317In 1935, Indiana became the first state to abolish these torts.318By 1981, thirty-two states had abolished the tort of alienation of affections and twenty-two states had abolished the tort of criminal conversation.319Today, only eight states recognize causes of action for alienation of affections or criminal conversation.320Opponents of the adultery torts have offered a number of reasons for their abolition. Many claim that these torts, grounded in property notions that spouses (particularly wives) were chattel, are out of date with society’s views of sexual morality and the status of women and represent antiquated notions of people as property.321Others point out that history indicates these torts are often misused for extortion and blackmail, as many individuals do not wish for allegations of adultery, even if untrue, to be a matter of public record.322Finally, many opponents of the adultery torts have noted the failure of these tort actions to achieve their intended purpose of protecting marriage.323Specifically, opponents claim that these torts negatively affect possible reconciliation efforts of the married couples involved, hurt children by bringing additional tension, 311Corbett, supranote 297, at n.80. 312Id.at 1005; Jones, supranote 298, at 67. 313Corbett, supranote 297, at 1005. 314See, e.g., Michele Crissman, Alienation of Affections: An Ancient Tort—But Still Alive in South Dakota, 48 S.D.L.REV. 518, 518–19 (2002); Jones, supranote 298, at 75. 315Corbett, supranote 297, at 1006. 316Crissman, supra note 314, at 521. 317Jones, supranote 298, at 69. 318Corbett, supranote 297, at 1007. 319Id.at 1009. 320These states are: Illinois, South Dakota, Hawaii, Mississippi, New Mexico, North Carolina, and Utah. See740 ILL.COMP.STAT.ANN. 5/1 (West 1993); S.D. CODIFIED LAWS§ 20–9–7 (2002); Hunt v. Chang, 594 P.2d 118, 123 (Haw. 1979); Kirk v. Koch, 607 So.2d 1220, 1222 (Miss. 1992); Birchfield v. Birchfield, 217 P. 616, 618–19 (N.M. 1923); Hutelmyer v. Cox, 514 S.E.2d 554, 560 (N.C. Ct. App. 1999); Heiner v. Simpson, 23 P.3d 1041, 1042 (Utah 2001); see also, Corbett, supranote 297, at n.77. Pennsylvania recognizes the tort of alienation of affections, but only where “where the defendant is a parent, brother or sister or a person formerly in loco parentis to the spouse of plaintiff.” 23 PA.STAT.ANN. § 1901(b) (West 2010). 321Crissman, supra note 314, at 529; Jones, supranote 298, at 75–77. 322Crissman, supra note 314, at 521, 530. 323Id.at 530; Jones, supranote 298, at 73–75.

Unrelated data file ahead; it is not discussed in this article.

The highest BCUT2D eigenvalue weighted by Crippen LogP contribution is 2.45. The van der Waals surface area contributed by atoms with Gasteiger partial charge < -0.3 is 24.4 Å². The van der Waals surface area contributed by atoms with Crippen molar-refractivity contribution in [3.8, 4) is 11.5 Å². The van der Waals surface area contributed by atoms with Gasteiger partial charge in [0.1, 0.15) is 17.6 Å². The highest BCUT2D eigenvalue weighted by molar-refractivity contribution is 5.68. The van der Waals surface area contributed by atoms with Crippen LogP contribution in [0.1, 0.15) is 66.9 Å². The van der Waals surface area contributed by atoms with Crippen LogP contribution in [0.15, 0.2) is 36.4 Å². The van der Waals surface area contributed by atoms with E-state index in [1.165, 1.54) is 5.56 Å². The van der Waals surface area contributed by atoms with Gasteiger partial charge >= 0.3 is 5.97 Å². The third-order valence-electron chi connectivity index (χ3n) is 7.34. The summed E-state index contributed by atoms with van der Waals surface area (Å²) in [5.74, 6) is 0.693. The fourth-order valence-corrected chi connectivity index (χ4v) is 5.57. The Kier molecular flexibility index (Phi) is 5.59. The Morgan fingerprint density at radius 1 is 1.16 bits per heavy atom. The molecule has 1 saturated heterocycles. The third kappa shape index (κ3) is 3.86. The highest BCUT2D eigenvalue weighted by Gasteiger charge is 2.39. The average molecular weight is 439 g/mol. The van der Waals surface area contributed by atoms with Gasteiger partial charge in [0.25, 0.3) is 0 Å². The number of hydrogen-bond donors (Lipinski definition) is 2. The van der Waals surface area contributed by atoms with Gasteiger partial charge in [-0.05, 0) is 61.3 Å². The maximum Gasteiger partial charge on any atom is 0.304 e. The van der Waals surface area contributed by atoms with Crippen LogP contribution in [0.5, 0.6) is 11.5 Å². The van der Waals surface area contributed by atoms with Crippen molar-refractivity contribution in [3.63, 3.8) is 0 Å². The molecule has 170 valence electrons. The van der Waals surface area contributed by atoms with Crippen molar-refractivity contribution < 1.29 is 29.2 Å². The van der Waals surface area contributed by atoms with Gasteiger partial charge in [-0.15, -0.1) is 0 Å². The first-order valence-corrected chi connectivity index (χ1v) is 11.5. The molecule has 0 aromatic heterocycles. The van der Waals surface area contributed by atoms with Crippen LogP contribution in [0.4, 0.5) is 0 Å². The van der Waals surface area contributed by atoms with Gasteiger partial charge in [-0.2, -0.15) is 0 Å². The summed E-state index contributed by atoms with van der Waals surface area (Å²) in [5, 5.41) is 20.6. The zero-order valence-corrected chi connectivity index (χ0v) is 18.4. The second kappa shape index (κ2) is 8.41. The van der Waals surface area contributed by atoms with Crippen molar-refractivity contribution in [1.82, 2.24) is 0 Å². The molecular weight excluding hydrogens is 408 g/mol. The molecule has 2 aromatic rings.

Vol. 7:2] Jessica Feinberg 333 publicity, and embarrassment to the already strained familial situation,324and, as evidenced by the significant number of married individuals estimated to have sexual relations outside of their marriages,325have no deterrent effect.3262.Recent Efforts by Same-Sex Marriage Opponents to Protect the Monogamy Requirement of Traditional Marriage Some of the leading anti-same-sex marriage organizations are also leading the charge to maintain, reinstate, or expand upon severe criminal and civil penalties for adultery in order to protect traditional marriage. For example, with regard to criminal penalties for adultery, in 2010 the Family Research Council reiterated its argument that adultery should remain a crime in order to “protect the institution of marriage.”